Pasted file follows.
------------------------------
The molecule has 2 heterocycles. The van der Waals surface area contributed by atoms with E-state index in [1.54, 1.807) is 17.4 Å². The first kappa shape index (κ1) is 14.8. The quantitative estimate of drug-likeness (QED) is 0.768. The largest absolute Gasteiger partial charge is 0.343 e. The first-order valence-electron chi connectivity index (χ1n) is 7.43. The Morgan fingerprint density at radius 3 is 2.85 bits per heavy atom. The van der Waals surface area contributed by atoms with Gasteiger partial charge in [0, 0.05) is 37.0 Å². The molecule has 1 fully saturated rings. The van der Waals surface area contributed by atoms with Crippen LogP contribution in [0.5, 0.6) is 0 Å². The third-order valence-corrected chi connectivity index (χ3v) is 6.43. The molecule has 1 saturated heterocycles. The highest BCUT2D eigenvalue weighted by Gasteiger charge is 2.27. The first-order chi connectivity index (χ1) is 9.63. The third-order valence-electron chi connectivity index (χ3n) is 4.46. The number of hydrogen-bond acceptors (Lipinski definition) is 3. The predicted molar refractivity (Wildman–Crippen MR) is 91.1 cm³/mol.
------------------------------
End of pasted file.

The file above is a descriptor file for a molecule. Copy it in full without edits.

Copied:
The molecule has 2 heterocycles. The van der Waals surface area contributed by atoms with E-state index in [1.54, 1.807) is 17.4 Å². The first kappa shape index (κ1) is 14.8. The quantitative estimate of drug-likeness (QED) is 0.768. The largest absolute Gasteiger partial charge is 0.343 e. The first-order valence-electron chi connectivity index (χ1n) is 7.43. The Morgan fingerprint density at radius 3 is 2.85 bits per heavy atom. The van der Waals surface area contributed by atoms with Gasteiger partial charge in [0, 0.05) is 37.0 Å². The molecule has 1 fully saturated rings. The van der Waals surface area contributed by atoms with Crippen LogP contribution in [0.5, 0.6) is 0 Å². The third-order valence-corrected chi connectivity index (χ3v) is 6.43. The molecule has 1 saturated heterocycles. The highest BCUT2D eigenvalue weighted by Gasteiger charge is 2.27. The first-order chi connectivity index (χ1) is 9.63. The third-order valence-electron chi connectivity index (χ3n) is 4.46. The number of hydrogen-bond acceptors (Lipinski definition) is 3. The predicted molar refractivity (Wildman–Crippen MR) is 91.1 cm³/mol.